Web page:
5. Finally, Wynn argues that the trial court erred in sentencing him to life without parole, arguing that the longest period of time prescribed for punishment of armed robbery is life imprisonment, and that life without parole is not a sentencing option. His argument lacks merit.

OCGA § 16–8–41(b) provides that a person convicted of the offense of armed robbery shall be punished by imprisonment for life or for not less than 10 or more than 20 years. OCGA § 16–8–41(d) provides that a person convicted of armed robbery is subject to the recidivist provisions of OCGA §§ 17–10–6.1 and 17–10–7. OCGA § 17–10–7(a) provides that, upon a second felony conviction, a person shall be sentenced to the longest period of time prescribed for punishment of the second offense, although the sentencing court may probate or suspend the maximum sentence. Under OCGA § 17–10–7(c), upon a fourth felony conviction, a person must serve the maximum time sentenced “and shall not be eligible for parole until the maximum sentence has been served.”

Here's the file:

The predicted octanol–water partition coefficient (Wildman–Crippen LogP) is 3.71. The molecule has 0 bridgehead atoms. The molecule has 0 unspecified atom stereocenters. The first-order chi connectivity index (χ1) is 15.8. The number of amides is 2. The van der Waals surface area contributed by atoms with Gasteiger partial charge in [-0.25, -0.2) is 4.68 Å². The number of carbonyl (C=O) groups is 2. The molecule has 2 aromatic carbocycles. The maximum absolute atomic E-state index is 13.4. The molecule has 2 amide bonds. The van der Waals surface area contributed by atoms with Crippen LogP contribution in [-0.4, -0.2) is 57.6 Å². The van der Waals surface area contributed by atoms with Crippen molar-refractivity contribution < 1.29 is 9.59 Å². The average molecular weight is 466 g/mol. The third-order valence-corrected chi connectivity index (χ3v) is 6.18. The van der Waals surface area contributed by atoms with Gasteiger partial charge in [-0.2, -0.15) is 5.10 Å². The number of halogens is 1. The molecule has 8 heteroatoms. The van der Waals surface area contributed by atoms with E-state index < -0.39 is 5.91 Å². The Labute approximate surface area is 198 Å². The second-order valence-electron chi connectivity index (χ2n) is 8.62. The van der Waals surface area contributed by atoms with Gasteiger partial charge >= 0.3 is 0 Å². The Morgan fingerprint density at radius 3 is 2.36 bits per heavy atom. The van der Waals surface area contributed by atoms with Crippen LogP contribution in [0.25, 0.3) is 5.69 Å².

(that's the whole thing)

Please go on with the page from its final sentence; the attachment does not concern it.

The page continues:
The State served Wynn with notice of its intent to seek recidivist punishment, and at sentencing introduced evidence of Wynn's three prior felony convictions. The trial court thus properly sentenced him to life imprisonment without parole on his armed robbery conviction, and in fact had no discretion to do otherwise. Lester v. State, 309 Ga.App. 1, 4–5(2), 710 S.E.2d 161 (2011).

Judgment affirmed.

BARNES, Presiding Judge.

RAY and McMILLIAN, JJ., concur.